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RESUSCITATION JOURNAL COVER

A survey on general and temperature management of post cardiac arrest patients in large teaching and university hospitals in 14 European countries—The SPAME trial results

Christian Storm, J. Nee, Kjetil Sunde, Michael Holzer, Pia Hubner, Fabio Silvio Taccone, Hans Friberg, Esteban Lopez-de-Sa, Alain Cariou, Joerg C. Schefold, Giuseppe Ristagno, Marko Noc, Dirk W. Donker, Janusz Andres, Pawel Krawczyk, Markus B. Skrifvars, James Penketh, Alexander Krannich, Michael Friesç

Abstract


Introduction

International guidelines recommend a bundle of care, including targeted temperature management (TTM), in post cardiac arrest survivors. Aside from a few small surveys in different European countries, adherence to the European Resuscitation Council (ERC) and European Society of Intensive Care Medicine (ESICM) recommendations are unknown.

Methods

This international European telephone survey was conducted to provide an overview of current clinical practice of post cardiac arrest management with a main focus on TTM. We targeted large teaching and university hospitals within Europe as leading facilities and key opinion leaders in the field of post cardiac arrest care. Selected national principal investigators conducted the survey, which was based on a predefined questionnaire, between December 2014 and March 2015, before the publication of the ERC Guidelines 2015.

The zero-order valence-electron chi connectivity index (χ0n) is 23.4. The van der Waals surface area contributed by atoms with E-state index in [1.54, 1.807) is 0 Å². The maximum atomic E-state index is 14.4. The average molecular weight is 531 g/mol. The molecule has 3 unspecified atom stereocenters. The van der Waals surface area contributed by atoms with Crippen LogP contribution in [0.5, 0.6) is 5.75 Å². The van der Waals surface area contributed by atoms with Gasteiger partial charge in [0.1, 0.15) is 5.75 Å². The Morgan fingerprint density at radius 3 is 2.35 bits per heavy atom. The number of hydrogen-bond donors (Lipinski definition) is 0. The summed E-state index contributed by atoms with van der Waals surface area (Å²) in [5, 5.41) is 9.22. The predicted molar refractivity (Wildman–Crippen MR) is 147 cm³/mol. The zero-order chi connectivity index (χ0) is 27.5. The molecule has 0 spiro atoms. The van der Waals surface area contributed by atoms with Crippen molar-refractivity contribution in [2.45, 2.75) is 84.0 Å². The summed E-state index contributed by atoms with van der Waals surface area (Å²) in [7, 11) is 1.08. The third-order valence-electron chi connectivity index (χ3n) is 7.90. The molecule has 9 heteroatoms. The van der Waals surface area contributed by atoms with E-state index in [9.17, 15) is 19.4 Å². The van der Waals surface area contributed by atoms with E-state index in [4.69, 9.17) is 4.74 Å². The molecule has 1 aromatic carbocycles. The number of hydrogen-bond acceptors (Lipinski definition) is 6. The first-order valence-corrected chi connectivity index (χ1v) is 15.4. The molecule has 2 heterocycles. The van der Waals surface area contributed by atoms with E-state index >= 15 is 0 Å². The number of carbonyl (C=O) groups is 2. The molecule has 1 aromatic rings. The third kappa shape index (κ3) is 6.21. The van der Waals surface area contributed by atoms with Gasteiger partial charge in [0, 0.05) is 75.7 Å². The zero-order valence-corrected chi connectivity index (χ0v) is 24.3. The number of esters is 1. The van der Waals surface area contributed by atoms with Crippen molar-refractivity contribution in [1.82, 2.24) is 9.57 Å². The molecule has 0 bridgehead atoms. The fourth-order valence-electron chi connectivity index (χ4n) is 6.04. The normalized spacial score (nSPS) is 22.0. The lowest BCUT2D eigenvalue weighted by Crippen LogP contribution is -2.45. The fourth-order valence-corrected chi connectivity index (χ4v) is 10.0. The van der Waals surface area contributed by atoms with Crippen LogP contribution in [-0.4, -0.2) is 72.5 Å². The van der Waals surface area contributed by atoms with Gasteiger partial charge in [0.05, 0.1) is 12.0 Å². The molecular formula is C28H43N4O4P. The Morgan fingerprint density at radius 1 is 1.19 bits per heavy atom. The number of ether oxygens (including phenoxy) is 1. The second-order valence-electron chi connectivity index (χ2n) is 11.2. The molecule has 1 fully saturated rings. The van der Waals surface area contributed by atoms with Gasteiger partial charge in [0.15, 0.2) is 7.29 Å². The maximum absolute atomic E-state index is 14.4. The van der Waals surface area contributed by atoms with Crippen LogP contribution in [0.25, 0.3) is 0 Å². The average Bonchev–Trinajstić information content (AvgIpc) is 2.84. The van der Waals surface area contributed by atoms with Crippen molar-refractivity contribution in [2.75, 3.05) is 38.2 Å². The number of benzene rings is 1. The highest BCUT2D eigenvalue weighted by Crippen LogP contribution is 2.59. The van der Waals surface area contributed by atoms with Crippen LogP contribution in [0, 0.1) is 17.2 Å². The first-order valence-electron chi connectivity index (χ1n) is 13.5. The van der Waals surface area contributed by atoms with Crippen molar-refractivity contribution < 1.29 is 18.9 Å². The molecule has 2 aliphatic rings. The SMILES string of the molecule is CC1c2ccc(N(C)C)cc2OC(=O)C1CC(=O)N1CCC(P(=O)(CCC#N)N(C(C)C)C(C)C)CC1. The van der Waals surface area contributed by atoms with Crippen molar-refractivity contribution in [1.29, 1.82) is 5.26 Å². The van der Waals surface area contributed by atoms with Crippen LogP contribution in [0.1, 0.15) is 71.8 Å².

Results

The return rate was 94% from 268 participating intensive care units (ICU). The majority had a predefined standard operating procedure (SOP) protocol for post cardiac arrest patients. Altogether, 68% of the ICUs provided TTM at a target temperature of 32–34?°C for 24?h, and 33% had changed the target temperature to 36?°C. The minority provided a written SOP for neurological prognostication, which was generally initiated 72?h after return of spontaneous circulation (ROSC). Electroencephalography and somatosensory evoked potentials were used by most ICUs for early prognostication. Treating more than fifty patients a year was significantly associated with providing written SOPs for TTM and prognostication (p?<?0.01), as well as the use of a computer feedback device (p?=?0.03) for TTM.

Conclusion

This international European telephone survey revealed a high rate of implementation of TTM in post cardiac arrest patients in university and teaching hospitals. Most participants also provided a SOP, but only a minority had a SOP for neurological prognostication.


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